medwireNews: Researchers have found that secukinumab performs equally well to adalimumab biosimilar for the treatment of radiographic axial spondyloarthritis (r-axSpA) in a head-to-head trial.
The phase 3b study – SURPASS – was presented at ACR Convergence 2022 in Philadelphia, Pennsylvania, USA, by Xenofon Baraliakos (Ruhr-Universität Bochum, Germany), who highlighted that it “is the very first and only study that has been conducted in [axSpA] with a head-to-head comparison in the main outcome of radiographic progression.”
Xenofon Baraliakos takes us through SURPASS, a phase 3b head-to-head trial that demonstrated equivalence of secukinumab versus adalimumab biosimilar in patients with radiographic axial spondyloarthritis (4:49).
While the study failed to meet its primary endpoint of secukinumab superiority over adalimumab biosimilar, spinal radiographic progression was low with both treatments, with no significant difference between the two after 2 years of treatment.
Baraliakos reported a progression-free rate of 66.1% and 66.9% among patients treated with secukinumab 150 mg and 300 mg, respectively, and 65.6% for those given adalimumab biosimilar. No radiographic progression was defined as a change in mSASSS from baseline of no more than 0.5 points.
In all, 859 biologic-naïve patients with active r-axSpA who had high-sensitivity C-reactive protein levels of at least 5 mg/L or one or more syndesmophytes on spinal radiograph participated in the study. They were randomly assigned to receive the interleukin-17A blocker secukinumab at a dose of 150 or 300 mg every 4 weeks, following loading doses at baseline and weeks 1, 2, 3, and 4, or 40 mg of the tumor necrosis factor (TNF) inhibitor adalimumab biosimilar given every 2 weeks.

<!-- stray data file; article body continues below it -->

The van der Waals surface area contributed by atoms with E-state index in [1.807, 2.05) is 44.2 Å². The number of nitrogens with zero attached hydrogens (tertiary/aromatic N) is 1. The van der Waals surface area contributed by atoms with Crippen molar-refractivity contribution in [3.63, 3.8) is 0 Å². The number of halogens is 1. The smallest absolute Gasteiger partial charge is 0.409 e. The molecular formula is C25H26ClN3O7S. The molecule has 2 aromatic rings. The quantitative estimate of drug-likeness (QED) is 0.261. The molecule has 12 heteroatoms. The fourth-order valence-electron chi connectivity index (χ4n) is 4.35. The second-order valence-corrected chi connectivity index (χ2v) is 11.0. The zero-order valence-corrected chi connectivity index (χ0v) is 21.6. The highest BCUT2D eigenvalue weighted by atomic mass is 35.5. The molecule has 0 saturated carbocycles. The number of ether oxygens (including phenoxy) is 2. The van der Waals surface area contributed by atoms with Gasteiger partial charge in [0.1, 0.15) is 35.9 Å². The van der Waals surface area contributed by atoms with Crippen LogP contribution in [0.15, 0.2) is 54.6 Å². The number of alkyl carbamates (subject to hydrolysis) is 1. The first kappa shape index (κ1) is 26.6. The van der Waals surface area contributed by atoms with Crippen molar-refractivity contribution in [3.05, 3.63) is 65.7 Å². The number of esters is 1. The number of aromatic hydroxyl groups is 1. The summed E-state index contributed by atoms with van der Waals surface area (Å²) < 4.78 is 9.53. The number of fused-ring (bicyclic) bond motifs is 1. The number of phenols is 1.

“There was a tendency for lower radiographic progression with [the] IL-17 inhibitor, which means it did at least as good as the well-established TNF blockers,” said Baraliakos
At baseline, the mean mSASSS was 17.6 points and 16.5 points for the 287 and 286 patients taking secukinumab 150 mg and 300 mg, respectively, and 15.7 points for the 286 patients taking adalimumab biosimilar.
The least squares mean increases in scores from baseline to week 104 were a corresponding 0.54, 0.55, and 0.72 and there was no significant difference between secukinumab and adalimumab biosimilar.
Baraliakos and team also found that among patients with at least one syndesmophyte, just over half in each group did not develop a new one, with rates of 53.8 to 56.9% with secukinumab and 53.3% with adalimumab biosimilar.
Similarly, the data were comparable between the treatment groups for magnetic resonance imaging observations, edema score, and safety.
The safety outcomes were “consistent with the well-established safety profiles” for secukinumab and adalimumab biosimilar, Baraliakos reported, with adverse event rates of 79.7%, 81.8%, and 84.2% for patients treated with secukinumab 150 mg and 300 mg and adalimumab biosimilar, respectively.
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